Ridgedell said this just heightens the importance of career counselors and students staying focused on the traditional balance between a student’s desires and aptitude on one hand and what jobs are actually available on the other.
“Are they so passionate about that area that they’re willing to risk those numbers?” he asked. “To what degree does someone in a counseling role discourage them from pursing that? It’s always been a challenge, but it’s becoming more of a challenge than it’s been in the past.”
Steve Garcia sits on the edge of the landscaping in front of the Marriott as the sun sets lower in the sky, waiting for a friend to pick him up from the job fair.
Twenty-two years old, Garcia has been out of school for three years, having spent about a year in New Orleans as a corporate trainer and two in Taipei, Taiwan, teaching English with his wife.
Garcia said he loved teaching English abroad, and life was good in many respects, but it was time to come back despite warnings about the job market from friends. The couple is staying temporarily in Thibodaux with their 18-month-old son, Charlie. Also, Garcia’s wife got a job as a social worker with the elderly in Napoleonville pretty quickly.
Garcia, a history major from the University of New Orleans, said there weren’t many opportunities in the job fair that weren’t manual labor or required an advanced degree or technical training. He’s thought about going back to school, but paid off student loans overseas and deliberately avoided a mortgage or car payment specifically to avoid getting saddled by debt.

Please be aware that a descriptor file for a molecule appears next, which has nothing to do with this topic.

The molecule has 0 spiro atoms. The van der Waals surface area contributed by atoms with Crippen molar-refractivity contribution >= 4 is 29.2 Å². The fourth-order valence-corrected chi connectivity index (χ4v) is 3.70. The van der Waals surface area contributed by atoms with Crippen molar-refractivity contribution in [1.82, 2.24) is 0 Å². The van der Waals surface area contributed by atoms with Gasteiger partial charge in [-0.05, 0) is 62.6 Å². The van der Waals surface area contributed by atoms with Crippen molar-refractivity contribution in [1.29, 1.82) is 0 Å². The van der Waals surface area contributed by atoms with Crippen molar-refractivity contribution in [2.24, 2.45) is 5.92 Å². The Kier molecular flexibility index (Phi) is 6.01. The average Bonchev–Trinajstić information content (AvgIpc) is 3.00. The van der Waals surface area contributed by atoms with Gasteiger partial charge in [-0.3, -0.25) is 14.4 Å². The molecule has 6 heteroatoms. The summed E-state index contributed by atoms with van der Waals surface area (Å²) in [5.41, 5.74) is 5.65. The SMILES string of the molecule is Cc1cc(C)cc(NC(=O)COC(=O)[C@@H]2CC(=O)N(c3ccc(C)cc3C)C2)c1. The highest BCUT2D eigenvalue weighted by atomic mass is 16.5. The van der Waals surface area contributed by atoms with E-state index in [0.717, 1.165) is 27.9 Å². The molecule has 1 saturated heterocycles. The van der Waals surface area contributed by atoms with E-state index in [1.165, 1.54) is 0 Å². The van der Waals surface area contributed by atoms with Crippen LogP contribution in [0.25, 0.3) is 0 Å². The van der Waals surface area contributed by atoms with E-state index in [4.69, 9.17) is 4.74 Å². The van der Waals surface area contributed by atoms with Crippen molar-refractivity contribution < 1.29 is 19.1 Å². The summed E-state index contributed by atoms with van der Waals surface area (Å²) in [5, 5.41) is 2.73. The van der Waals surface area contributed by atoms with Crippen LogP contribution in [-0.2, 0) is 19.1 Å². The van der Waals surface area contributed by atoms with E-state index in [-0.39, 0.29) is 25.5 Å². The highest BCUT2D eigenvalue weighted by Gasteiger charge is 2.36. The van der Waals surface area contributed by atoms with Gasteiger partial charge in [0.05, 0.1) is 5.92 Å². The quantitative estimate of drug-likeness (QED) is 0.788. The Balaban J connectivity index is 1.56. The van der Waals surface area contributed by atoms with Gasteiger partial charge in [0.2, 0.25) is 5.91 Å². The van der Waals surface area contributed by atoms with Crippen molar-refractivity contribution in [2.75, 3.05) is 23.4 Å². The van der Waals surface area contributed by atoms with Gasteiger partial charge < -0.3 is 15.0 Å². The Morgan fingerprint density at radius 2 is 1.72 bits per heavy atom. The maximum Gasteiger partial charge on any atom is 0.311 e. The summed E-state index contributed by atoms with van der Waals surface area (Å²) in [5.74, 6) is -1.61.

He said the job search can be frustrating.
“I saw one job on Craigslist for a business analyst and I thought, ‘Oh, I can totally get that.’ So I sent them my résumé and I didn’t hear anything. It’s been two weeks. Same thing with The Courier, the little newspaper down in Houma? It was looking for a reporter and I thought, ‘I have a history degree. I can write.’ And I didn’t hear anything.”
It’s a little discouraging. There doesn’t seem to be a whole lot out there, at least white collar-type stuff. It’s either skilled labor or petroleum engineer, there doesn’t seem to be a whole lot in the middle for someone with a bachelor’s degree.”
“I’ve always had a job, ever since I got out of school, and even when I was in school I had a job somehow. I have a friend who owns a company in Thibodaux and I’ve been working with him, delivering Porta Potties. It’s depressing, but I can’t sit around all day. So I’m kind of torn. Part of me is saying ‘Get a job, get on with one of these big companies, do something for the money and just move up. …’ And another part of me is (asking), ‘Do you really want to sit in a cube? Do you want to maybe do something like become a teacher; do something you enjoy, not just something for the money? But those jobs are just few and far between ….”
“I’m at this point where I’m like, ‘Do I really want to sit in a cube? Or sit in a plant and press a button all day? I don’t think that’s any way to live. I’ve seen it. Sometimes the work gets slow and people will just sit there and collect a paycheck.”
Garcia said he’d love to be a teacher or work at a museum, which may be the next chapter in his search.
“I just love history so much,” he said, but added that if that doesn’t happen, he might be better off working offshore, being a roustabout or a rigger or “some crazy blue-collar job.”
“That’s the biggest thing,” he said. “I just can’t sit in a cube. I will just die.”